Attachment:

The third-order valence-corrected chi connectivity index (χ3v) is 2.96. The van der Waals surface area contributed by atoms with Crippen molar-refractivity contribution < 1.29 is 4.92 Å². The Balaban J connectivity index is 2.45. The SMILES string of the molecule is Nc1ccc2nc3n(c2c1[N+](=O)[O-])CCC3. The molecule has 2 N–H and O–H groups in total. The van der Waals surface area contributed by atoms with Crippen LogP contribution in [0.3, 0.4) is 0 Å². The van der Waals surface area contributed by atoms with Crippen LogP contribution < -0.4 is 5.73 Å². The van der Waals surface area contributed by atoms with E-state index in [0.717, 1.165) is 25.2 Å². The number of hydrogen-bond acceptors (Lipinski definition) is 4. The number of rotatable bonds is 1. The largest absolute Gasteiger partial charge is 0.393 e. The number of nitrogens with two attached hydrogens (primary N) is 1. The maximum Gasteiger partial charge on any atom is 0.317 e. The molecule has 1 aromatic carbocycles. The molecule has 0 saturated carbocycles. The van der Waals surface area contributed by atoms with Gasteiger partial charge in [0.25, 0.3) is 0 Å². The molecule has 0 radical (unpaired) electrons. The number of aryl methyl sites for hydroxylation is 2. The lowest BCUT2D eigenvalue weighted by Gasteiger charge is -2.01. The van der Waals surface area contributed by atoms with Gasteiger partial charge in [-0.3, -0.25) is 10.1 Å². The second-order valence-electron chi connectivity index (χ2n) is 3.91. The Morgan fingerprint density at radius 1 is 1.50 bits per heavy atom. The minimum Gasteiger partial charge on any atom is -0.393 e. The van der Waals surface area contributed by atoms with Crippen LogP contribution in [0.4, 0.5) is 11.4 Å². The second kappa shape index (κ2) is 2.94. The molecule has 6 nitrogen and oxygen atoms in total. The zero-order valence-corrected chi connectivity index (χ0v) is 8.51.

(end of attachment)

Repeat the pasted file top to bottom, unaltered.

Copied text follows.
The third-order valence-corrected chi connectivity index (χ3v) is 2.96. The van der Waals surface area contributed by atoms with Crippen molar-refractivity contribution < 1.29 is 4.92 Å². The Balaban J connectivity index is 2.45. The SMILES string of the molecule is Nc1ccc2nc3n(c2c1[N+](=O)[O-])CCC3. The molecule has 2 N–H and O–H groups in total. The van der Waals surface area contributed by atoms with Crippen LogP contribution in [0.3, 0.4) is 0 Å². The van der Waals surface area contributed by atoms with Crippen LogP contribution < -0.4 is 5.73 Å². The van der Waals surface area contributed by atoms with E-state index in [0.717, 1.165) is 25.2 Å². The number of hydrogen-bond acceptors (Lipinski definition) is 4. The number of rotatable bonds is 1. The largest absolute Gasteiger partial charge is 0.393 e. The number of nitrogens with two attached hydrogens (primary N) is 1. The maximum Gasteiger partial charge on any atom is 0.317 e. The molecule has 1 aromatic carbocycles. The molecule has 0 saturated carbocycles. The van der Waals surface area contributed by atoms with Gasteiger partial charge in [0.25, 0.3) is 0 Å². The molecule has 0 radical (unpaired) electrons. The number of aryl methyl sites for hydroxylation is 2. The lowest BCUT2D eigenvalue weighted by Gasteiger charge is -2.01. The van der Waals surface area contributed by atoms with Gasteiger partial charge in [-0.3, -0.25) is 10.1 Å². The second-order valence-electron chi connectivity index (χ2n) is 3.91. The Morgan fingerprint density at radius 1 is 1.50 bits per heavy atom. The minimum Gasteiger partial charge on any atom is -0.393 e. The van der Waals surface area contributed by atoms with Crippen LogP contribution in [0.4, 0.5) is 11.4 Å². The second kappa shape index (κ2) is 2.94. The molecule has 6 nitrogen and oxygen atoms in total. The zero-order valence-corrected chi connectivity index (χ0v) is 8.51.